Welcome to The Bright Eyes Podcast: Advice for Healthy Vision for All Ages. Your hosts are Dr. Nate Bonilla-Warford & Dr. Beth Knighton, residency-trained optometrist that provide eye exams for glasses and contacts, and specialty services including vision therapy, myopia control, orthokeratology, and sports vision training. Their mission to empower patients by providing the best in friendly, professional, and individualized eye care.

In this episode, Dr. Nate talks with Optician Esther Rodas about Myopia and the treatment options to control it.

You can listen in the player below or read the transcript. The show is available via Stitcher, Google Play, iTunes, and the webplayer below. You can find all previous episodes here. If you have any questions or suggestions for future episodes, please email office@BrightEyesTampa.com.

Previous relevant episodes:


Full Transcript:

Introduction [00:00:10] Welcome to the Bright Eyes podcast. Advice for healthy vision for all ages. Your hosts are doctor Nate Bonilla-Warford and Dr. Beth Knighton. Residency trained optometrist providing eye care to all ages with exams for glasses and contacts and specialty services including vision therapy, myopia control, Ortho-kertology and sports vision training. Their mission is to empower patients by providing the best in friendly, professional and individualized eyecare.

Dr. Nate [00:00:38] From rainy Tampa Bay. It’s the Bright Eyes podcast.This is episode number 15. I’m Dr. Nate Bonilla-Waford and today’s episode is all about myopia control. I’d like to introduce our special guest today this is Esther Rodas. Esther is an Optician. She works here at Bright Eyes and not only is she an optician, she’s our myopia control coordinator so Hi Esther.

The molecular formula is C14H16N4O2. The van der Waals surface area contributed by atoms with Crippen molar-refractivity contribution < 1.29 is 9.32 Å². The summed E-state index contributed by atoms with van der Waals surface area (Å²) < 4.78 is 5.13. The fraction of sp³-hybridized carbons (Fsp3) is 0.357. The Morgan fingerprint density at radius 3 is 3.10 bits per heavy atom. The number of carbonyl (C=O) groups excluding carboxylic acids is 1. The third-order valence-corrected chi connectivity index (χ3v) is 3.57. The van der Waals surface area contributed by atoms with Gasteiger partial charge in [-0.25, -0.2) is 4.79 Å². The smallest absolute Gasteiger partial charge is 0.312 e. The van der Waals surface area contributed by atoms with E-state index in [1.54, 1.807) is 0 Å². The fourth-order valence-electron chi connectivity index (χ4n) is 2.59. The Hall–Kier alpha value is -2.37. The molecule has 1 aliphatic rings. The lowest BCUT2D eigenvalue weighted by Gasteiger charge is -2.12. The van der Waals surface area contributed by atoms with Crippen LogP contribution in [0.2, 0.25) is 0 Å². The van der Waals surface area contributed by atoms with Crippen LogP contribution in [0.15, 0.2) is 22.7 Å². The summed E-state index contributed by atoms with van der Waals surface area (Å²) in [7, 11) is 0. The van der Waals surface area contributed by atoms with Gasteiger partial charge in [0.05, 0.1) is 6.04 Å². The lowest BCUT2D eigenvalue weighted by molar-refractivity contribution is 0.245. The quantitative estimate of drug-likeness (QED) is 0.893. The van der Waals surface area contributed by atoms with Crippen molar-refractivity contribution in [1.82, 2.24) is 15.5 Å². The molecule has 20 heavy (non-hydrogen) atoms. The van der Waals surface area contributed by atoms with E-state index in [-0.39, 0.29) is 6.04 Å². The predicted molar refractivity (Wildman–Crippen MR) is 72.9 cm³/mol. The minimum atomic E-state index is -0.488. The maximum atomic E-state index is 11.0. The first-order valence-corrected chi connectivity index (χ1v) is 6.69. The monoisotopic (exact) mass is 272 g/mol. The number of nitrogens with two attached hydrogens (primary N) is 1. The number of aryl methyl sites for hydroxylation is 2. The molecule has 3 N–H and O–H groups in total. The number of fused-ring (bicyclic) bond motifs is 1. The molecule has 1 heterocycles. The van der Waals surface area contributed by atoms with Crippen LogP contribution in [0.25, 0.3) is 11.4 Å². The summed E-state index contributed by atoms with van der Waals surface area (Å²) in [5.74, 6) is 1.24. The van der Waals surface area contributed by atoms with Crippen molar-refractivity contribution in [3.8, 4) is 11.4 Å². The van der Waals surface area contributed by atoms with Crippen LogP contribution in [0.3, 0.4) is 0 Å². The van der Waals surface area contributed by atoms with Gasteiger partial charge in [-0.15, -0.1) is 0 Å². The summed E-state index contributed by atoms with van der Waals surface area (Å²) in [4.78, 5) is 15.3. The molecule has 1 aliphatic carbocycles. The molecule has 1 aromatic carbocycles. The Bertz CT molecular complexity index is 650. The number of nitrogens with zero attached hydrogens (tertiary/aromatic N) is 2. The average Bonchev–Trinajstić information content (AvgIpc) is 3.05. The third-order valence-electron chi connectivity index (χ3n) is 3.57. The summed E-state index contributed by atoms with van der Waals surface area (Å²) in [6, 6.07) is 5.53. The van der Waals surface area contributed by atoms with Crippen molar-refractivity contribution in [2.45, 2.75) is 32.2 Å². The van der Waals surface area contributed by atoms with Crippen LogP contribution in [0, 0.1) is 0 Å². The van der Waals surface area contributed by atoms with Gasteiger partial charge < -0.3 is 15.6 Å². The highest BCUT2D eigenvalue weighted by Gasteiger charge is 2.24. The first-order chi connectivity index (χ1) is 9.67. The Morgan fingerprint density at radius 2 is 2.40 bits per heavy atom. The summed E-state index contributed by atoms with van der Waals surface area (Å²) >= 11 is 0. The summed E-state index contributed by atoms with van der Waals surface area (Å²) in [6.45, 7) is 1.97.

Esther [00:01:05] Hello everyone. So Esther here just like Dr. Nate just mentioned and been here for about a couple of years and usually I will be the one that you talk to if you have any questions on myopia control and scheduling and all of that good stuff.

Dr. Nate [00:01:21] Absolutely. And when Esther joined us she was a student at the Hillsborough Community College in the opticianry program. And now that she’s got her license she works with us full time and we are so lucky to have her and patients just love her and all the staff does too.

Esther [00:01:37] Happy to be here.

Dr. Nate [00:01:38] Excellent. So Esther we introduced myopia in episode six as part of our refractive error episode. And here’s our vision therapist Miriam giving the definition of myopia.

Miriam [00:01:56] Myopia, aka nearsightedness is a condition where objects up close appear clearly while objects far away appear blurry. With myopia, light comes to focus in front of the retina instead of on the retina.

Dr. Nate [00:02:10] So myopia is all about nearsightedness. It’s all about not being able to see very far away without either contacts or glasses or lenses of some sort or for adults they can consider refractive surgery like LASIK. From your perspective Esther when a doctor diagnoses a child with myopia what are some of the most common questions that parents will ask you?

Esther [00:02:36] Definitely first thing they ask is if it’s permanent. If it’ll get better the older that they get?